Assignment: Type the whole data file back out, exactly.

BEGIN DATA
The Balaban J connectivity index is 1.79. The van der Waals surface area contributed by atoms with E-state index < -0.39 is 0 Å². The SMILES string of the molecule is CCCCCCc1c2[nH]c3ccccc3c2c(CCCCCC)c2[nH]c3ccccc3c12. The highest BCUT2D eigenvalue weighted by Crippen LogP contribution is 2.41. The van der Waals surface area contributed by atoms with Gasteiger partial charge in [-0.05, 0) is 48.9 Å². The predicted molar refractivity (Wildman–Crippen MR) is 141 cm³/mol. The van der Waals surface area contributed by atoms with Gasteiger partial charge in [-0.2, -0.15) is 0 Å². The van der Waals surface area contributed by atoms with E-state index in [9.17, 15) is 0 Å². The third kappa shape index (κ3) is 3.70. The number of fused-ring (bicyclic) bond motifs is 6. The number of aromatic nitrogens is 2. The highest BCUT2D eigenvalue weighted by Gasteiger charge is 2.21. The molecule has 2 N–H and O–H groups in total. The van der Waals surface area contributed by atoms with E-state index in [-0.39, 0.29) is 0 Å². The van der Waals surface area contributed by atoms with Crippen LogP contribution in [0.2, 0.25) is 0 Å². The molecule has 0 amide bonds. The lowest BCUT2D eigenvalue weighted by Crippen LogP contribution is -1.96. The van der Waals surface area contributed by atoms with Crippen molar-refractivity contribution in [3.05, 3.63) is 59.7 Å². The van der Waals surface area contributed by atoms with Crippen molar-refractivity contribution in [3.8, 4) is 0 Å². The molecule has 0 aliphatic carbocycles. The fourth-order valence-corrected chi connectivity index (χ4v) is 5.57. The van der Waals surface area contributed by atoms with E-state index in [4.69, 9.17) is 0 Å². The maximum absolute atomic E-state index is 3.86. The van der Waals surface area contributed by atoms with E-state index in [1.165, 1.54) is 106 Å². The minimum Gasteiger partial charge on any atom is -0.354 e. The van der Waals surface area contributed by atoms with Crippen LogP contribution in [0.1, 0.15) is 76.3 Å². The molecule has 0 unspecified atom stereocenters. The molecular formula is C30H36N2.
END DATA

The Balaban J connectivity index is 1.79. The van der Waals surface area contributed by atoms with E-state index < -0.39 is 0 Å². The SMILES string of the molecule is CCCCCCc1c2[nH]c3ccccc3c2c(CCCCCC)c2[nH]c3ccccc3c12. The highest BCUT2D eigenvalue weighted by Crippen LogP contribution is 2.41. The van der Waals surface area contributed by atoms with Gasteiger partial charge in [-0.05, 0) is 48.9 Å². The predicted molar refractivity (Wildman–Crippen MR) is 141 cm³/mol. The van der Waals surface area contributed by atoms with Gasteiger partial charge in [-0.2, -0.15) is 0 Å². The van der Waals surface area contributed by atoms with E-state index in [9.17, 15) is 0 Å². The third kappa shape index (κ3) is 3.70. The number of fused-ring (bicyclic) bond motifs is 6. The number of aromatic nitrogens is 2. The highest BCUT2D eigenvalue weighted by Gasteiger charge is 2.21. The molecule has 2 N–H and O–H groups in total. The van der Waals surface area contributed by atoms with E-state index in [-0.39, 0.29) is 0 Å². The van der Waals surface area contributed by atoms with Crippen LogP contribution in [0.2, 0.25) is 0 Å². The molecule has 0 amide bonds. The lowest BCUT2D eigenvalue weighted by Crippen LogP contribution is -1.96. The van der Waals surface area contributed by atoms with Crippen molar-refractivity contribution in [3.05, 3.63) is 59.7 Å². The van der Waals surface area contributed by atoms with Crippen molar-refractivity contribution in [3.8, 4) is 0 Å². The molecule has 0 aliphatic carbocycles. The fourth-order valence-corrected chi connectivity index (χ4v) is 5.57. The van der Waals surface area contributed by atoms with E-state index in [4.69, 9.17) is 0 Å². The maximum absolute atomic E-state index is 3.86. The van der Waals surface area contributed by atoms with E-state index in [1.165, 1.54) is 106 Å². The minimum Gasteiger partial charge on any atom is -0.354 e. The van der Waals surface area contributed by atoms with Crippen LogP contribution in [0.1, 0.15) is 76.3 Å². The molecule has 0 unspecified atom stereocenters. The molecular formula is C30H36N2.